Ford plans to double its mobile connectivity engineering team by hiring 400 software developers and hardware engineers.
Three-quarters of the new engineers will be part of a Canadian research-and-development center aimed at building out connected vehicle technology that will eventually let vehicles talk to each other -- and the infrastructure around them.
Ford is investing about $375 million to establish its new Ottawa Research and Engineering Centre. It is Ford's first Canadian R&D facility focused on connectivity research and advanced technology.
The global connected car market will reach $131 billion by 2019, with an annual growth rate of 30% per year, according to Transparency Market Research.
Ford currently offers built-in modems in multiple vehicle lines and plans to equip 20 million cars globally with built-in modems in the next five years.
"Connectivity is the critical component to the future of mobility," Ford CTO Raj Nair said in a statement. "Whether it's providing information to help reduce congestion in cities, allowing vehicles and infrastructure to communicate to keep us safer on the road or simply knowing all your personal settings when you enter a self-driving vehicle, connectivity is the key."
The new Ottawa facility will focus on infotainment systems, in-vehicle modems, gateway modules, driver-assist features and autonomous vehicles.
Additional connectivity research facilities will be located in Waterloo and Oakville, Ontario, as well as Cary, N.C. and Sunrise, Fla.
Like other Detroit carmakers, Ford has been investing heavily in wireless connectivity for automobiles, autonomous driving advancements and artificial intelligence.
In February, Ford announced it would spend $1 billion during the next five years in Argo AI, a startup founded by former Google and Uber employees.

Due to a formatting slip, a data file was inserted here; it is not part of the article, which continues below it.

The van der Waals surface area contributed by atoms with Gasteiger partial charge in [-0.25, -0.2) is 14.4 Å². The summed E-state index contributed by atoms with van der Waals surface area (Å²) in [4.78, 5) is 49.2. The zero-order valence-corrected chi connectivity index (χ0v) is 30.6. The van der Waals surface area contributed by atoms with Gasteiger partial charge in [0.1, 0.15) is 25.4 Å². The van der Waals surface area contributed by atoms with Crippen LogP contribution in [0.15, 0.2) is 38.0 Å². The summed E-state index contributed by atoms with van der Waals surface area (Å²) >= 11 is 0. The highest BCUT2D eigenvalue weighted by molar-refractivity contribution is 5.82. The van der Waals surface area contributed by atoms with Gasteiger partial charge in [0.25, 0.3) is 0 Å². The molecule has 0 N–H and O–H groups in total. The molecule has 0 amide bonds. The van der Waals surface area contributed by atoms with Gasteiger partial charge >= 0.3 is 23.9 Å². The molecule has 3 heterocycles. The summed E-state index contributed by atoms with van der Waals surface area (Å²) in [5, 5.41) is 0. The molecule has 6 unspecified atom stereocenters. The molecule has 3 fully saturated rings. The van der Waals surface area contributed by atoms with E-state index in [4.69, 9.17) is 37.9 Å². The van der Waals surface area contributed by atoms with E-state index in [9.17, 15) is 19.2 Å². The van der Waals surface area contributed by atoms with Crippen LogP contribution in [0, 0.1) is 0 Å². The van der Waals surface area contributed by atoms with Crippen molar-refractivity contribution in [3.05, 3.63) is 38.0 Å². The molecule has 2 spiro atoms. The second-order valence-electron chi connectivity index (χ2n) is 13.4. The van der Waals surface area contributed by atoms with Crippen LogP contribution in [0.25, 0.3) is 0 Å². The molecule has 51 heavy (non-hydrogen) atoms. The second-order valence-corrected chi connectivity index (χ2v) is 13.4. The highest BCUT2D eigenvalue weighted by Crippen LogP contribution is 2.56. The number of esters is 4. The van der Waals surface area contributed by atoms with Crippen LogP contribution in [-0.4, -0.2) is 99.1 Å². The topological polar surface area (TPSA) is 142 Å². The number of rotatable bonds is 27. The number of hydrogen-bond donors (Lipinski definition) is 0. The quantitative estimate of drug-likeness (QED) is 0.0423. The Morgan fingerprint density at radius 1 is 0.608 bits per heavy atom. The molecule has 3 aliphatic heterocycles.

GM has focused its recruiting efforts outside of Silicon Valley and has taken "a talent allocation approach," setting up R&D centers in different locations around North America, according to Michael Ramsey, a research director at Gartner.
Getting and retaining talent in Silicon Valley is, and has been, difficult for all companies, Ramsey said.
"There is a veritable merry-go-round of talent among key players for autonomous vehicle technologies. The talent pool is small and they can command huge salaries," Ramsey said in an email to Computerworld. "This is part of why Ford invested in Argo. That investment is really just a tool to help Ford attract and recruit talent, not an investment in a particular piece of [intellectual property] that they have."
Major automakers have been luring talent from Silicon Valley stalwarts such as Google. According to a Bloomberg report, Google's autonomous car development project has been "a talent sieve." In December, that effort was spun off to become Waymo.
Many of the world's leading automakers have taken to setting up R&D centers in non- traditional locations in an effort to bolster their software and engineering talent for the development of autonomous vehicles and wireless connectivity. In 2015, for example, Ford chose Palo Alto, Calif. for an automotive R&D facility.
General Motors opened its Advanced Technology Silicon Valley Office in Palo Alto to develop an HTML browser for its Cadillac CUE in-vehicle infotainment (IVI) system. GM also set up R&D facilities at the University of Waterloo, in Ontario, and in Austin, Texas, where they "have loads of talent -- at lower prices -- and have good cultures as well," Ramsey said.
"Even still, GM has shown it will buy companies to get talent and IP if it is behind," Ramsey added, referring to GM's buyout of Cruise Automation, an autonomous software developer.
Since 2011, BMW, Honda, Hyundai, Mercedes-Benz, Nissan-Renault and Toyota have all opened R&D centers in Silicon Valley.
Nissan is focused on developing autonomous vehicles at its Silicon Valley facility, while Honda's employees are working on human-machine interface technology, big data, connected vehicles and cybersecurity.
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